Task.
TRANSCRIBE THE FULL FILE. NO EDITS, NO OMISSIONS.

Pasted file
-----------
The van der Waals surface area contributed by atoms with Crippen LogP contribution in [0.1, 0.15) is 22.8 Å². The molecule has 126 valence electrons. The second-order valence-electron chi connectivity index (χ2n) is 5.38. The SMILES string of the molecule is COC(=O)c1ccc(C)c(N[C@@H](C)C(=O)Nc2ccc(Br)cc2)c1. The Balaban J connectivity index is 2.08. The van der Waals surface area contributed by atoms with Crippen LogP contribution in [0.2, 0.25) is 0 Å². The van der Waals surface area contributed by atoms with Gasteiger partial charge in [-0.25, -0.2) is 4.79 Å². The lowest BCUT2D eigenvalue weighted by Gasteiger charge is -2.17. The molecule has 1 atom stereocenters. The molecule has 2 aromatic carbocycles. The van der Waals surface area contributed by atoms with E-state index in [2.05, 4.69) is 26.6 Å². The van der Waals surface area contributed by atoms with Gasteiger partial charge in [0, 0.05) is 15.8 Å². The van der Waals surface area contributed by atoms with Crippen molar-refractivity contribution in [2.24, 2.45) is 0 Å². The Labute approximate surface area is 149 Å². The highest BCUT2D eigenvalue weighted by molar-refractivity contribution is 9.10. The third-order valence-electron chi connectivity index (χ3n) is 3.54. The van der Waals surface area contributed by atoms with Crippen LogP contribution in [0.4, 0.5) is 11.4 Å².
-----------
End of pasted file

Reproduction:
The van der Waals surface area contributed by atoms with Crippen LogP contribution in [0.1, 0.15) is 22.8 Å². The molecule has 126 valence electrons. The second-order valence-electron chi connectivity index (χ2n) is 5.38. The SMILES string of the molecule is COC(=O)c1ccc(C)c(N[C@@H](C)C(=O)Nc2ccc(Br)cc2)c1. The Balaban J connectivity index is 2.08. The van der Waals surface area contributed by atoms with Crippen LogP contribution in [0.2, 0.25) is 0 Å². The van der Waals surface area contributed by atoms with Gasteiger partial charge in [-0.25, -0.2) is 4.79 Å². The lowest BCUT2D eigenvalue weighted by Gasteiger charge is -2.17. The molecule has 1 atom stereocenters. The molecule has 2 aromatic carbocycles. The van der Waals surface area contributed by atoms with E-state index in [2.05, 4.69) is 26.6 Å². The van der Waals surface area contributed by atoms with Gasteiger partial charge in [0, 0.05) is 15.8 Å². The van der Waals surface area contributed by atoms with Crippen molar-refractivity contribution in [2.24, 2.45) is 0 Å². The Labute approximate surface area is 149 Å². The highest BCUT2D eigenvalue weighted by molar-refractivity contribution is 9.10. The third-order valence-electron chi connectivity index (χ3n) is 3.54. The van der Waals surface area contributed by atoms with Crippen LogP contribution in [0.4, 0.5) is 11.4 Å².